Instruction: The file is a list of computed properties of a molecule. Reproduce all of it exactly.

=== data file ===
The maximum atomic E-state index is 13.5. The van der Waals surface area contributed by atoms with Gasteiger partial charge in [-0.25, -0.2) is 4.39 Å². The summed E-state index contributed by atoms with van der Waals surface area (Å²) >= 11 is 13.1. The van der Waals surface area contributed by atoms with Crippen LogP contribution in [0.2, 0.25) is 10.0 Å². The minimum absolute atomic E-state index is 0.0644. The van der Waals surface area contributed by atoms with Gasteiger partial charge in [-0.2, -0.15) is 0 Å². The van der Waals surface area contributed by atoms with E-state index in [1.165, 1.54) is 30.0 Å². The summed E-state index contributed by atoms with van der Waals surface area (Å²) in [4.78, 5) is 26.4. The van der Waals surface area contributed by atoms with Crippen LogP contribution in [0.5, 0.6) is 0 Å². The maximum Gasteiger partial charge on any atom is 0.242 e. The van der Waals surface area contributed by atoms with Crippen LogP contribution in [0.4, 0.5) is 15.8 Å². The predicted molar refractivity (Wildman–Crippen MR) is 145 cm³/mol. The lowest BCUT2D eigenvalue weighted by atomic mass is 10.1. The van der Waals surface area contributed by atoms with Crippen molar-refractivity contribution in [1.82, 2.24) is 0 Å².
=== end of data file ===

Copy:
The maximum atomic E-state index is 13.5. The van der Waals surface area contributed by atoms with Gasteiger partial charge in [-0.25, -0.2) is 4.39 Å². The summed E-state index contributed by atoms with van der Waals surface area (Å²) >= 11 is 13.1. The van der Waals surface area contributed by atoms with Crippen LogP contribution in [0.2, 0.25) is 10.0 Å². The minimum absolute atomic E-state index is 0.0644. The van der Waals surface area contributed by atoms with Gasteiger partial charge in [-0.2, -0.15) is 0 Å². The van der Waals surface area contributed by atoms with E-state index in [1.165, 1.54) is 30.0 Å². The summed E-state index contributed by atoms with van der Waals surface area (Å²) in [4.78, 5) is 26.4. The van der Waals surface area contributed by atoms with Crippen LogP contribution in [0.5, 0.6) is 0 Å². The maximum Gasteiger partial charge on any atom is 0.242 e. The van der Waals surface area contributed by atoms with Crippen LogP contribution in [0.4, 0.5) is 15.8 Å². The predicted molar refractivity (Wildman–Crippen MR) is 145 cm³/mol. The lowest BCUT2D eigenvalue weighted by atomic mass is 10.1. The van der Waals surface area contributed by atoms with Crippen molar-refractivity contribution in [1.82, 2.24) is 0 Å².